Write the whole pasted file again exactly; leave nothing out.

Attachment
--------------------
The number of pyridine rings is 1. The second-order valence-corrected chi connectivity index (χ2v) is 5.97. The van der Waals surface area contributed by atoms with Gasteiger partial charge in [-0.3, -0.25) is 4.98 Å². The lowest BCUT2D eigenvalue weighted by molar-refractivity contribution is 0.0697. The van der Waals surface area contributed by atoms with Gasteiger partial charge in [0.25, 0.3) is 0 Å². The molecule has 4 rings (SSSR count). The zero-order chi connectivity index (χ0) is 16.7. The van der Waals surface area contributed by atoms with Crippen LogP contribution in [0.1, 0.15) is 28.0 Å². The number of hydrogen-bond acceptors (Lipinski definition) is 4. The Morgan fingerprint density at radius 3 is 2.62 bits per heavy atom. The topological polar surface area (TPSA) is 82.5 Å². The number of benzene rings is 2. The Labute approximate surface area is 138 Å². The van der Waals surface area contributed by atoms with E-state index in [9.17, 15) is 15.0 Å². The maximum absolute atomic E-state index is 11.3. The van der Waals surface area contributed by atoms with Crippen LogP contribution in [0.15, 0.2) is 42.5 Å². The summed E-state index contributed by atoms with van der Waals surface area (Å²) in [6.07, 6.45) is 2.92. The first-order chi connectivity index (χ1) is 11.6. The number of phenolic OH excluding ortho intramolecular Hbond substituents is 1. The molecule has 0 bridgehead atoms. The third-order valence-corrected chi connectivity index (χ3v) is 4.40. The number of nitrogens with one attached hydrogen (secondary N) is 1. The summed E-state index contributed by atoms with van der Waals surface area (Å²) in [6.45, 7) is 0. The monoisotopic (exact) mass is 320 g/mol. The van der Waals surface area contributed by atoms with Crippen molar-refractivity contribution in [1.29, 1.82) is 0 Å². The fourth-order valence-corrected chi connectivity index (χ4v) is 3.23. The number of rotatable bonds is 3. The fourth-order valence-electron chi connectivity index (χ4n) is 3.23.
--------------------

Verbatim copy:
The number of pyridine rings is 1. The second-order valence-corrected chi connectivity index (χ2v) is 5.97. The van der Waals surface area contributed by atoms with Gasteiger partial charge in [-0.3, -0.25) is 4.98 Å². The lowest BCUT2D eigenvalue weighted by molar-refractivity contribution is 0.0697. The van der Waals surface area contributed by atoms with Gasteiger partial charge in [0.25, 0.3) is 0 Å². The molecule has 4 rings (SSSR count). The zero-order chi connectivity index (χ0) is 16.7. The van der Waals surface area contributed by atoms with Crippen LogP contribution in [0.1, 0.15) is 28.0 Å². The number of hydrogen-bond acceptors (Lipinski definition) is 4. The Morgan fingerprint density at radius 3 is 2.62 bits per heavy atom. The topological polar surface area (TPSA) is 82.5 Å². The number of benzene rings is 2. The Labute approximate surface area is 138 Å². The van der Waals surface area contributed by atoms with E-state index in [9.17, 15) is 15.0 Å². The maximum absolute atomic E-state index is 11.3. The van der Waals surface area contributed by atoms with Crippen LogP contribution in [0.15, 0.2) is 42.5 Å². The summed E-state index contributed by atoms with van der Waals surface area (Å²) in [6.07, 6.45) is 2.92. The first-order chi connectivity index (χ1) is 11.6. The number of phenolic OH excluding ortho intramolecular Hbond substituents is 1. The molecule has 0 bridgehead atoms. The third-order valence-corrected chi connectivity index (χ3v) is 4.40. The number of nitrogens with one attached hydrogen (secondary N) is 1. The summed E-state index contributed by atoms with van der Waals surface area (Å²) in [6.45, 7) is 0. The monoisotopic (exact) mass is 320 g/mol. The van der Waals surface area contributed by atoms with Crippen molar-refractivity contribution in [1.29, 1.82) is 0 Å². The fourth-order valence-corrected chi connectivity index (χ4v) is 3.23. The number of rotatable bonds is 3. The fourth-order valence-electron chi connectivity index (χ4n) is 3.23.